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Hi all

I've been messing about with this bit of code. Basically what it's
supposed to do is create these six buttons, which when clicked pass a parameter to a function and then call that function. The function basically removes one condition from a larger list depending on which button is clicked The problem is that the way I've written it, the functions runs automatically before the user actually clicks the button.

firstCond = ''
condNames = ['1', '2', '3', '4',  '5', '6']
for item in condNames:
    button = Button(frame, name = str(item), text = str(item), command = getCond(item)).pack()
def getCond(par):
    firstCond = par
    print firstCond
    print conditions

So I want the function to run when the button is clicked, not automatically on its own. Now I know that the reason it does this is because of the brackets following getCond(item). However, I cannot see any other way of passing the parameter to the function.

Obviously, I could make separate functions for each condition, but I'm just wondering if I could do it more elegantly in this way? It would be a pain if I had 100 conditions instead of 6...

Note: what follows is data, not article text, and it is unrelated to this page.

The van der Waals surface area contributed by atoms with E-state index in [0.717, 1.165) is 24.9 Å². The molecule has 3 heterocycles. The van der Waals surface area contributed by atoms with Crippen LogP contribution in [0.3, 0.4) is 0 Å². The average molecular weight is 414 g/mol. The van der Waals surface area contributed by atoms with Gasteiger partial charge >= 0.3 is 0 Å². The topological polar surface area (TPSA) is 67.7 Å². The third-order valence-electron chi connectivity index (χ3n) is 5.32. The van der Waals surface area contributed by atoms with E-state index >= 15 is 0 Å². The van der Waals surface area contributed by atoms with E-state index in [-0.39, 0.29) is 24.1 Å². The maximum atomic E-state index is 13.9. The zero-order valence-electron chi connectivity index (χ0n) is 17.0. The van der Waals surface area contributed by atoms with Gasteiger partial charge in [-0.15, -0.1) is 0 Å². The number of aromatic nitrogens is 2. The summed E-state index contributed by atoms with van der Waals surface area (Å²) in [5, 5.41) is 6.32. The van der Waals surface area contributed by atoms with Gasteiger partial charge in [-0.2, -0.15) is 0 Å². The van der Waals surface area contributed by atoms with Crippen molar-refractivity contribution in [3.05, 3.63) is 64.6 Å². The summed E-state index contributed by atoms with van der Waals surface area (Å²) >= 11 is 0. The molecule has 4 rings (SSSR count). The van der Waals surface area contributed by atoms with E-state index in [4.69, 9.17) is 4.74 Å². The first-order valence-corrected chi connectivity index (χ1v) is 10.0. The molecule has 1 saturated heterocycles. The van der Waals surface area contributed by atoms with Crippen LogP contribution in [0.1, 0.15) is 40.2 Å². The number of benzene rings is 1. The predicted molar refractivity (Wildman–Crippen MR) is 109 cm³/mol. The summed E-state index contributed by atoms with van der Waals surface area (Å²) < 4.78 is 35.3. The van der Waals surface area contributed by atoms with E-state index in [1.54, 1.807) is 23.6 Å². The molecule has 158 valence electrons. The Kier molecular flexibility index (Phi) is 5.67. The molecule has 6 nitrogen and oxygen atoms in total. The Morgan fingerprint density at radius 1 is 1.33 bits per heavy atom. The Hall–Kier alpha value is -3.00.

Here is an example how to use lambda to pass arguments in Tkinter's button command:

import Tkinter as tk

def getCond(par):
    firstCond = par
    print firstCond
    #print conditions

root = tk.Tk()

firstCond = ''

condNames = ['1', '2', '3', '4',  '5', '6']
for item in condNames:
    # use lambda to pass arguments to command-function
    tk.Button(root, text=str(item), command=lambda i=item: getCond(i)).pack()


Also, create your function before you call it.

Perfect answer

Hi friends,
i am happy with above code. Can u please explain easily about lambda command plz..

An example might explain it better ...

# normal function declaration
def timestwo1(x):
  return x * 2

# using lambda (not anonymous)
timestwo2 = lambda x: x * 2

# test it ...
print(timestwo1(4))  # 8
print(timestwo2(4))  # 8

# or make it anonymous ('on the fly')
print((lambda x: x * 2)(4))  # 8
A great example. It's worth pointing out that the two functions timetwo1 and timetwo2 are identical. xxx = lambda ... is a perfectly valid way to create a function. Indeed in some languages it is the way it's done.
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